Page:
As our last class approaches I feel like we have covered a lot of topics and have been given the tools, even if they are a little hard to handle in such a short amount of time. I guess we can really talk about the important of a women studies course. How it has changed us in such a short amount of time? Do we see the world through a different lens then we did before? I really enjoyed my time in this class I got to learn a lot from many different people; scholars, classmates, and even myself. I have learned from myself that I can “BE THE CHANGE.”

Tuesday, January 17, 2012

Interrupting the Cycle of Oppression- Andrea Ayvazian (Connections)

First off I would like to say that I loved, “Interrupting the Cycle of Oppression: The Role of Allies as Agents of Change,” by Andrea Ayvazian so much that I am actually getting my blog up a little earlier this time. I enjoyed the resolution that was brought to this problem we have been speaking of for the past three weeks; the idea of an ally, someone who stands up to the oppressor and fights for equality among all people. I saw a lot of connections this week that resonated with other things we have read.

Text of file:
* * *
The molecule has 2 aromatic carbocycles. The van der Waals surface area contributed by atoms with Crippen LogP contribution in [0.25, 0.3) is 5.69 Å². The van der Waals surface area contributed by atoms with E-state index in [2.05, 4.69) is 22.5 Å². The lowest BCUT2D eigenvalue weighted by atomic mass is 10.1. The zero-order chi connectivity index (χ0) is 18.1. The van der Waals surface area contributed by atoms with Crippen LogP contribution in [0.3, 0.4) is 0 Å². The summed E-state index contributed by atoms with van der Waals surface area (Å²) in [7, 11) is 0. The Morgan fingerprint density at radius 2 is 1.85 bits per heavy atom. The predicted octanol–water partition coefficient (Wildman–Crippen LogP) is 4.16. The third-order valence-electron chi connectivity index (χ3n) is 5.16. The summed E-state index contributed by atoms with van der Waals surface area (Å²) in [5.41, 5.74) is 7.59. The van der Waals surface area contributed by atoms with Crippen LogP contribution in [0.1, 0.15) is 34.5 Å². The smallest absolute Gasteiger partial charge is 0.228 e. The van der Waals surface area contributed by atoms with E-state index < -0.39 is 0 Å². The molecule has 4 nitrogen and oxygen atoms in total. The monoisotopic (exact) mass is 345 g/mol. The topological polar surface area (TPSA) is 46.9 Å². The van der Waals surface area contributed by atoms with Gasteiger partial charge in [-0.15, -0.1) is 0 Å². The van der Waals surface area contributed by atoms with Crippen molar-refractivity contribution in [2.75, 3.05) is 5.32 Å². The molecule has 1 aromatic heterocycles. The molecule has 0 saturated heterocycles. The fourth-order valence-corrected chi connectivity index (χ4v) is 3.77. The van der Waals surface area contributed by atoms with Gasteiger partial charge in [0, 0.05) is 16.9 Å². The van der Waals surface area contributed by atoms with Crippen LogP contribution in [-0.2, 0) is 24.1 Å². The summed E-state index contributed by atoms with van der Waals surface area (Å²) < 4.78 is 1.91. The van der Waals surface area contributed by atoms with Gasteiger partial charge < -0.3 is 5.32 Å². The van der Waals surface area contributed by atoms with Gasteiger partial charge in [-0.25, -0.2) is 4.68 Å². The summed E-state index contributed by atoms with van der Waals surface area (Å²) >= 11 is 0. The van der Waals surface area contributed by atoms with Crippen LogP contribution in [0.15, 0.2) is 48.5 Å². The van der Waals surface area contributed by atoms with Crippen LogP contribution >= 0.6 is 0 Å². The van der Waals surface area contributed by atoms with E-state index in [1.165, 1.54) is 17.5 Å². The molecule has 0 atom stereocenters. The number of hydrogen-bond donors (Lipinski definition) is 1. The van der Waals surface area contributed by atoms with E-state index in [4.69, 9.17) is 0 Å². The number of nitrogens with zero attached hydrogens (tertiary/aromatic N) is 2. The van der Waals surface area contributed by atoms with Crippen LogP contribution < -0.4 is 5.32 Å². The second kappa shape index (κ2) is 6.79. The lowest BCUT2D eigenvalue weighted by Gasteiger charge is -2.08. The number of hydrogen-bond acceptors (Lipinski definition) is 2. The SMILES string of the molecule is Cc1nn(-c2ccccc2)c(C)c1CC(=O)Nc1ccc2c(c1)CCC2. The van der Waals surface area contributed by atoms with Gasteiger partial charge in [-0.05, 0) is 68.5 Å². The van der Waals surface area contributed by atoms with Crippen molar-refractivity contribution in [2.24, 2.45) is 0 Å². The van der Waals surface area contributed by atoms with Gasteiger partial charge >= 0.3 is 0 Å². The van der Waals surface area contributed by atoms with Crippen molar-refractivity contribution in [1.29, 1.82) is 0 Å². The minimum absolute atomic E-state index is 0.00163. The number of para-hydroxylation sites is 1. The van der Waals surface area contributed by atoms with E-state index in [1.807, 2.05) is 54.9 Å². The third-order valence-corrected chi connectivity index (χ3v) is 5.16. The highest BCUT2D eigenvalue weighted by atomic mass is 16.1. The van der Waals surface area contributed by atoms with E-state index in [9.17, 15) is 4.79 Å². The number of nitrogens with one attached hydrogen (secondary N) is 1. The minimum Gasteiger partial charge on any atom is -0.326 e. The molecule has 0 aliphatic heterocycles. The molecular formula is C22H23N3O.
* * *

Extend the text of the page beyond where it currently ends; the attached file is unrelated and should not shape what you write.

One author that stood out in Ayvazian’s work was Johnson. Ayvazian spends a little time in her article going over the idea of privilege, something Johnson knows a lot about. Ayvzain states, “In each form of oppression there is a dominant group—the one that receives the unearned advantages, benefit, or privilege—and a targeted group – the one that is denied the advantage, benefit, or privilege.” Johnson would want us to understand that this happens, it is the dominant ideology. Johnson would agree with what Ayvazian says about how we should use our privilege, “because of our very privilege, we have the potential to stir up good trouble, to challenge the status quo, and to inspire real and lasting change.” What I like most though is Ayvazian goes on to say, “We all know that everyone has multiple social identities.” No one is ever really disadvantaged all the time in a way. We are all different. If you are a young straight African American male then by the ideology you have more power than the straight African American female. Ayvazian also says which I think is one of her best lines in her article that, “Some people are, at some point in their lives, entirely dominant; but if they are, they won’t be forever. Even the white, able-bodied, heterosexual, Christian male will literally grow out of his total dominance if he reaches old age.” We never really look at ageism as a weakness in our society but it is. Even if this man were to live past his prime he is now less dominant because of his age, a natural process, ladies and gentlemen, that he has no control over. How the tables have turned for the SCWAAMP person.